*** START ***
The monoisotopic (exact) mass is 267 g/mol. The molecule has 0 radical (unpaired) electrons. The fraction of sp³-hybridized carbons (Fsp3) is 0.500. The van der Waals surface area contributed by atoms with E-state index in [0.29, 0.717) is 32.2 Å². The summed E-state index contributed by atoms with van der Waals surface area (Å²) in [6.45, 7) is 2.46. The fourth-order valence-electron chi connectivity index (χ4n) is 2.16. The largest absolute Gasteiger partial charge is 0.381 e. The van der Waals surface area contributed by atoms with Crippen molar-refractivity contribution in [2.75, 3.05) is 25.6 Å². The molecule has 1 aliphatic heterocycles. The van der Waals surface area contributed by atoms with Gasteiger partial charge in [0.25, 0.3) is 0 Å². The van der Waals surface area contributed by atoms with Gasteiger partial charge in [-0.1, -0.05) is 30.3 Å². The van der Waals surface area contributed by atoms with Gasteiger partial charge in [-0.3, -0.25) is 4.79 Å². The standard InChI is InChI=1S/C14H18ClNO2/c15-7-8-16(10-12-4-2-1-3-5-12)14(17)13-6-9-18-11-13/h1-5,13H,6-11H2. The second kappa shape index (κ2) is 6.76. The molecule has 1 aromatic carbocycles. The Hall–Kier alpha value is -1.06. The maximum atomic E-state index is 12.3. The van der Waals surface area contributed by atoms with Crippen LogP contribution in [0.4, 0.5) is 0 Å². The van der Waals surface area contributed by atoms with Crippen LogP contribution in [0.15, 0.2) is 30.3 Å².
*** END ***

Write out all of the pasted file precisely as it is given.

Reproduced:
The monoisotopic (exact) mass is 267 g/mol. The molecule has 0 radical (unpaired) electrons. The fraction of sp³-hybridized carbons (Fsp3) is 0.500. The van der Waals surface area contributed by atoms with E-state index in [0.29, 0.717) is 32.2 Å². The summed E-state index contributed by atoms with van der Waals surface area (Å²) in [6.45, 7) is 2.46. The fourth-order valence-electron chi connectivity index (χ4n) is 2.16. The largest absolute Gasteiger partial charge is 0.381 e. The van der Waals surface area contributed by atoms with Crippen molar-refractivity contribution in [2.75, 3.05) is 25.6 Å². The molecule has 1 aliphatic heterocycles. The van der Waals surface area contributed by atoms with Gasteiger partial charge in [0.25, 0.3) is 0 Å². The van der Waals surface area contributed by atoms with Gasteiger partial charge in [-0.1, -0.05) is 30.3 Å². The van der Waals surface area contributed by atoms with Gasteiger partial charge in [-0.3, -0.25) is 4.79 Å². The standard InChI is InChI=1S/C14H18ClNO2/c15-7-8-16(10-12-4-2-1-3-5-12)14(17)13-6-9-18-11-13/h1-5,13H,6-11H2. The second kappa shape index (κ2) is 6.76. The molecule has 1 aromatic carbocycles. The Hall–Kier alpha value is -1.06. The maximum atomic E-state index is 12.3. The van der Waals surface area contributed by atoms with Crippen LogP contribution in [0.4, 0.5) is 0 Å². The van der Waals surface area contributed by atoms with Crippen LogP contribution in [0.15, 0.2) is 30.3 Å².